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Solar Strength



Joined: 12 Jul 2005
Posts: 560
Location: Bangkok, Thailand

PostPosted: Thu Sep 19, 2013 11:11 pm    Post subject: Reply with quote

SmithJones wrote:
Quote:
I'm a teacher not a baby sitter

My sentiment exactly. That's not how I envisioned my career path.


Working at an English conversation school in Japan was never designed to be a career. It was only ever supposed to a 1 year - 2 at most - work abroad opportunity for young English speaking foreigners.

Eikaiwa companies wanted to keep the stream of 20-dumbthings constant and fresh.

However, those that came wanted to stay - permanently. Thus the tension that has existed.

Never was meant to be a career, though.
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rebelsatellite



Joined: 17 Sep 2013
Posts: 9

PostPosted: Thu Sep 19, 2013 11:20 pm    Post subject: Reply with quote

Quote:
My sentiment exactly. That's not how I envisioned my career path.... I'm sure some love it, and it's probably pretty easy (as long as you don't change diapers), but not what I'm after.


I had a phone interview recently with ECC and asked about this. Apparently the mums bring the babies in and you kinda teach them by proxy through the mothers. Sounds weird to me but I suppose if you're okay just singing songs and stuff it would be okay if it were only for an hour or two a week.
Quote:

Do you presently work for Shane, or did you simply have an interview? I'm sure there are a multitude of threads on that subject, but how is it?


Sorry I'm just in the same position as you. I don't even have a contract yet. I'm in talks with ECC and Shane at the moment. There is a lot of vitriol for Shane but then people on the web love to complain. The more reasonable and balanced posts about it say that whilst the chain schools aren't ideal, they're a good way into living and working in Japan and Shane is no different in this regard. The pay isn't bad either and of course with JET or Interac there is very little chance of getting put in Tokyo or Osaka and brings other problems to the table.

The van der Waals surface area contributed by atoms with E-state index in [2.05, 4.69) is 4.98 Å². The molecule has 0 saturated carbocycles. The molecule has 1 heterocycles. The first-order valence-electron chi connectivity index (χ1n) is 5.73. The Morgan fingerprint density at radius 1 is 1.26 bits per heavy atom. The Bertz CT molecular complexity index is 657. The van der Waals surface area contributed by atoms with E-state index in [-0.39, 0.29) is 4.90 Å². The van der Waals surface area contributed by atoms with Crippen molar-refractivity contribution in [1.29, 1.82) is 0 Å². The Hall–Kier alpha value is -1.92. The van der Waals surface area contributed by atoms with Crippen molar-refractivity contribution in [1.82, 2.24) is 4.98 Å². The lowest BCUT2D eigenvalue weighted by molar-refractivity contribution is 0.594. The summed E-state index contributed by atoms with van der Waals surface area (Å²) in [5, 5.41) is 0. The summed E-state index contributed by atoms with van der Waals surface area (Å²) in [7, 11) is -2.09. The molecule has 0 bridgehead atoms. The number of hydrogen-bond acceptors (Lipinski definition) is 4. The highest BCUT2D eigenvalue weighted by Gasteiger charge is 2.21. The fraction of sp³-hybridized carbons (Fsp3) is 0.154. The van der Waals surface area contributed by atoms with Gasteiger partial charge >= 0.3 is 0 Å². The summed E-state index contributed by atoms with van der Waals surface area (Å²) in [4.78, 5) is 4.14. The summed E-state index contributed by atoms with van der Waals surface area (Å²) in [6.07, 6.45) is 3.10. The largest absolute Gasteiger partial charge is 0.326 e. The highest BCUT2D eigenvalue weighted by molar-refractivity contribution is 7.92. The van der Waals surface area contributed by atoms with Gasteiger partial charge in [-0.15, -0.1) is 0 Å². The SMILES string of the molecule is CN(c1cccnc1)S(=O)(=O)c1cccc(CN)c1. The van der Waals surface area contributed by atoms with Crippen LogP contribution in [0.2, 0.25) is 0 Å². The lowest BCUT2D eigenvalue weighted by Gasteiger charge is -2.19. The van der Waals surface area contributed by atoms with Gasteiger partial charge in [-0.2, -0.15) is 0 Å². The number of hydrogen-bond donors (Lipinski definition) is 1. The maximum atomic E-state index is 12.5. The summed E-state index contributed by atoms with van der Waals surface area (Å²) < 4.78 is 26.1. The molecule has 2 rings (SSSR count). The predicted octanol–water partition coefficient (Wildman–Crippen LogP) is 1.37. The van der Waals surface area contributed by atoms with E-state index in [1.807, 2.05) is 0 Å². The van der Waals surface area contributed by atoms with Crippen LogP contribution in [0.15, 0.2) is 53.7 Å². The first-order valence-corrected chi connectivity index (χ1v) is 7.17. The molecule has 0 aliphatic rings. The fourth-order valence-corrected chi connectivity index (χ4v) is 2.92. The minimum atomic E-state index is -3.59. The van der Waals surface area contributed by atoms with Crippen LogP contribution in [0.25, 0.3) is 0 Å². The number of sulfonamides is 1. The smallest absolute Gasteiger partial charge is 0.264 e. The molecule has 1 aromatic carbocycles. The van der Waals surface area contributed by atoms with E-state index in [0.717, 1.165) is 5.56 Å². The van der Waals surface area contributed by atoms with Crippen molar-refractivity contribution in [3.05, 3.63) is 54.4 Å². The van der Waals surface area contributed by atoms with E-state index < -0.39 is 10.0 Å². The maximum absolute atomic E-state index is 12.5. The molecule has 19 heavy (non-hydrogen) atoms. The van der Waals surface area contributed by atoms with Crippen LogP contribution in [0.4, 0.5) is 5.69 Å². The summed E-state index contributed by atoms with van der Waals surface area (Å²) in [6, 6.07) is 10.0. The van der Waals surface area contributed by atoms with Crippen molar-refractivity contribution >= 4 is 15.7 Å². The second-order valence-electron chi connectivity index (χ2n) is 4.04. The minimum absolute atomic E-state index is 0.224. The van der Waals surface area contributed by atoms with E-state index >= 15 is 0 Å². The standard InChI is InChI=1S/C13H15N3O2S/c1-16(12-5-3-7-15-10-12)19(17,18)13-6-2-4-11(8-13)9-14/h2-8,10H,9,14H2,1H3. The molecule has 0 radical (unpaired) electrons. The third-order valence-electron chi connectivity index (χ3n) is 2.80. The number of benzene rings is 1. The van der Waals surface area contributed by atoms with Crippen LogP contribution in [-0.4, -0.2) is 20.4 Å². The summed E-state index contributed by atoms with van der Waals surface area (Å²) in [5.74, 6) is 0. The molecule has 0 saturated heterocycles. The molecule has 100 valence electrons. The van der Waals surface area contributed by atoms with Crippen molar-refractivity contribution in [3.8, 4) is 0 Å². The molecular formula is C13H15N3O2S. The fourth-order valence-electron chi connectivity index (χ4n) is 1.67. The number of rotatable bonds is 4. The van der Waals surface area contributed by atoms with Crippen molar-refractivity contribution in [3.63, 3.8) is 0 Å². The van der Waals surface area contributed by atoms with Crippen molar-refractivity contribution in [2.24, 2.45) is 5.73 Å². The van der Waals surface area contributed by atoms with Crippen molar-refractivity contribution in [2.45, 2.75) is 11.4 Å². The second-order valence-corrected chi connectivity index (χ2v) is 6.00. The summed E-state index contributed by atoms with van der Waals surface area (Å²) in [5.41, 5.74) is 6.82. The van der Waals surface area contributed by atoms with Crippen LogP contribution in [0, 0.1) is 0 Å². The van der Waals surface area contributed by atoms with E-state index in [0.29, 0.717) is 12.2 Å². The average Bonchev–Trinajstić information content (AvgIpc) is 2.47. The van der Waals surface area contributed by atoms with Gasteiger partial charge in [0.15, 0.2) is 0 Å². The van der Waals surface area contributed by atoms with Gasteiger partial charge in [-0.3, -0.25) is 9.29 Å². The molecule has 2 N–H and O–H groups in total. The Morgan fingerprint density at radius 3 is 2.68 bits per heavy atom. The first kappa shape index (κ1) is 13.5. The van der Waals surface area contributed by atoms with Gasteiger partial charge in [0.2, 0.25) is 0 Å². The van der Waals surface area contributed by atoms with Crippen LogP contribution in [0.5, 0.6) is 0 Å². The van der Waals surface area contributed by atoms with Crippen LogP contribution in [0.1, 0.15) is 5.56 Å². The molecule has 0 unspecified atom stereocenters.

Quote:
My thinking is that perhaps a chain school is the best way to get a Japanese visa, suffer through your contract, and after it is up, you move on from there, still holding the visa. Can anyone say if this is a good plan/worth it? Have you done it?


Again, same boat as you and I think you pretty much summed it up. That said I'm told the average contact with Shane is now 2 years and with ECC they seemed to imply they'd expect me to hang around for 3 or more years.

Quite a lot of posts that address Japan are super negative with people saying things like "go to China' but then if you read the Chinese forums you'll hear horror stories there. And of course, the whole point of going to Japan is because there's no where else quite like it.

I think the thing with the big agencies like Shane, ECC, AEON etc would be that they all offer a similar sort of deal and the work tends to be of a similar nature, accept with perhaps AEON being a lot more scripted and mechanised than the others.

I'm really interested to know if there is a big difference between Shane and ECC because I have interviews with both of them, but then the interview process for ECC sounds like an X-factor sort of affair and sounds pretty hard going actually.

I've never heard of Coco Juku but like I said, 40 hours (are they contact hours?) is sky high! Contact hours for the others should be 25 approx, with five paid hours doing admin, planning etc.